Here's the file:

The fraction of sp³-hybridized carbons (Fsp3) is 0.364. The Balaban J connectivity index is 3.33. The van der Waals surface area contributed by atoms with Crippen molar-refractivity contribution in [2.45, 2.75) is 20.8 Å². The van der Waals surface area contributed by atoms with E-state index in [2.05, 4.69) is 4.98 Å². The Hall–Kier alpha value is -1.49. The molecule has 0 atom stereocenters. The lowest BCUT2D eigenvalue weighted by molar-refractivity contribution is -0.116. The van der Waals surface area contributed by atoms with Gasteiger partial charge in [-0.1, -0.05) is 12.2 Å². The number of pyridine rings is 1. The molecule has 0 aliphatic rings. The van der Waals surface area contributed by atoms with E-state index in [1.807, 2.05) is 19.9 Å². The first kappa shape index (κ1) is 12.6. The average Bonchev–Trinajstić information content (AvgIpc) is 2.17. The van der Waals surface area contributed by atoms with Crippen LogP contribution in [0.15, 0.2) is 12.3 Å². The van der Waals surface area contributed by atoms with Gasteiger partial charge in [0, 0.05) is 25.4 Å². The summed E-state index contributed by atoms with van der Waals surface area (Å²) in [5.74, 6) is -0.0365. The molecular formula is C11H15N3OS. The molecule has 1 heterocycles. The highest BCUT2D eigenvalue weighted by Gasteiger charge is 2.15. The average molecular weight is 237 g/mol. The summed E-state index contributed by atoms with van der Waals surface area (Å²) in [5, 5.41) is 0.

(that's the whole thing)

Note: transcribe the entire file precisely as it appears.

The fraction of sp³-hybridized carbons (Fsp3) is 0.364. The Balaban J connectivity index is 3.33. The van der Waals surface area contributed by atoms with Crippen molar-refractivity contribution in [2.45, 2.75) is 20.8 Å². The van der Waals surface area contributed by atoms with E-state index in [2.05, 4.69) is 4.98 Å². The Hall–Kier alpha value is -1.49. The molecule has 0 atom stereocenters. The lowest BCUT2D eigenvalue weighted by molar-refractivity contribution is -0.116. The van der Waals surface area contributed by atoms with Gasteiger partial charge in [-0.1, -0.05) is 12.2 Å². The number of pyridine rings is 1. The molecule has 0 aliphatic rings. The van der Waals surface area contributed by atoms with E-state index in [1.807, 2.05) is 19.9 Å². The first kappa shape index (κ1) is 12.6. The average Bonchev–Trinajstić information content (AvgIpc) is 2.17. The van der Waals surface area contributed by atoms with Crippen LogP contribution in [0.15, 0.2) is 12.3 Å². The van der Waals surface area contributed by atoms with Gasteiger partial charge in [0, 0.05) is 25.4 Å². The summed E-state index contributed by atoms with van der Waals surface area (Å²) in [5.74, 6) is -0.0365. The molecular formula is C11H15N3OS. The molecule has 1 heterocycles. The highest BCUT2D eigenvalue weighted by Gasteiger charge is 2.15. The average molecular weight is 237 g/mol. The summed E-state index contributed by atoms with van der Waals surface area (Å²) in [5, 5.41) is 0.